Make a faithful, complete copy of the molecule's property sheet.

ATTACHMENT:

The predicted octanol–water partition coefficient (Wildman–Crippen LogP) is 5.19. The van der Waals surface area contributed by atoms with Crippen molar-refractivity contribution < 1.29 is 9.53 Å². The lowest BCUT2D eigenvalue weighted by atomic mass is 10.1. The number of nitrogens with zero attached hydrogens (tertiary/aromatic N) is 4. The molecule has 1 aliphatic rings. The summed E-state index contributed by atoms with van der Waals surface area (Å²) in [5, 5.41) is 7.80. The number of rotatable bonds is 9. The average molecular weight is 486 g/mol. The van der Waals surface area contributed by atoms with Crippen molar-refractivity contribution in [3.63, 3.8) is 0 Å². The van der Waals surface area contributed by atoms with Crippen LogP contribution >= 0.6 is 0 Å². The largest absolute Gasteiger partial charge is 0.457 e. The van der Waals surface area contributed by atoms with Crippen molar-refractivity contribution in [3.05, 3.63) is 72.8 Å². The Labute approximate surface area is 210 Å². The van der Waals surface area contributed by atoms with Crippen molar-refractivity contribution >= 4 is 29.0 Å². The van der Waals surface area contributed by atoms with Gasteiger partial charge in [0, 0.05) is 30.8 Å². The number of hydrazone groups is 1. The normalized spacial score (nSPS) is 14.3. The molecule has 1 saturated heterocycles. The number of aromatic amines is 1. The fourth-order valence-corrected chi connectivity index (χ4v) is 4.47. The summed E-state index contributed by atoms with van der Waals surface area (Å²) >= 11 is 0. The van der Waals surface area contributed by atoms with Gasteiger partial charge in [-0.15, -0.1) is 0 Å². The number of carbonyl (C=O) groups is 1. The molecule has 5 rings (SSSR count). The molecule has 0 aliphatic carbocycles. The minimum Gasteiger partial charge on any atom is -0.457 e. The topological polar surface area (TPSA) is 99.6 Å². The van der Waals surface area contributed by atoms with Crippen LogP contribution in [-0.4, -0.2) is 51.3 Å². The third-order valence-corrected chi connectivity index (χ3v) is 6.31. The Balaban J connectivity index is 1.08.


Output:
The predicted octanol–water partition coefficient (Wildman–Crippen LogP) is 5.19. The van der Waals surface area contributed by atoms with Crippen molar-refractivity contribution < 1.29 is 9.53 Å². The lowest BCUT2D eigenvalue weighted by atomic mass is 10.1. The number of nitrogens with zero attached hydrogens (tertiary/aromatic N) is 4. The molecule has 1 aliphatic rings. The summed E-state index contributed by atoms with van der Waals surface area (Å²) in [5, 5.41) is 7.80. The number of rotatable bonds is 9. The average molecular weight is 486 g/mol. The van der Waals surface area contributed by atoms with Crippen molar-refractivity contribution in [3.63, 3.8) is 0 Å². The van der Waals surface area contributed by atoms with Crippen LogP contribution >= 0.6 is 0 Å². The largest absolute Gasteiger partial charge is 0.457 e. The van der Waals surface area contributed by atoms with Crippen molar-refractivity contribution in [3.05, 3.63) is 72.8 Å². The Labute approximate surface area is 210 Å². The van der Waals surface area contributed by atoms with Crippen molar-refractivity contribution >= 4 is 29.0 Å². The van der Waals surface area contributed by atoms with Gasteiger partial charge in [0, 0.05) is 30.8 Å². The number of hydrazone groups is 1. The normalized spacial score (nSPS) is 14.3. The molecule has 1 saturated heterocycles. The number of aromatic amines is 1. The fourth-order valence-corrected chi connectivity index (χ4v) is 4.47. The summed E-state index contributed by atoms with van der Waals surface area (Å²) >= 11 is 0. The van der Waals surface area contributed by atoms with Gasteiger partial charge in [-0.15, -0.1) is 0 Å². The number of carbonyl (C=O) groups is 1. The molecule has 5 rings (SSSR count). The molecule has 0 aliphatic carbocycles. The minimum Gasteiger partial charge on any atom is -0.457 e. The topological polar surface area (TPSA) is 99.6 Å². The van der Waals surface area contributed by atoms with Crippen LogP contribution in [-0.4, -0.2) is 51.3 Å². The third-order valence-corrected chi connectivity index (χ3v) is 6.31. The Balaban J connectivity index is 1.08.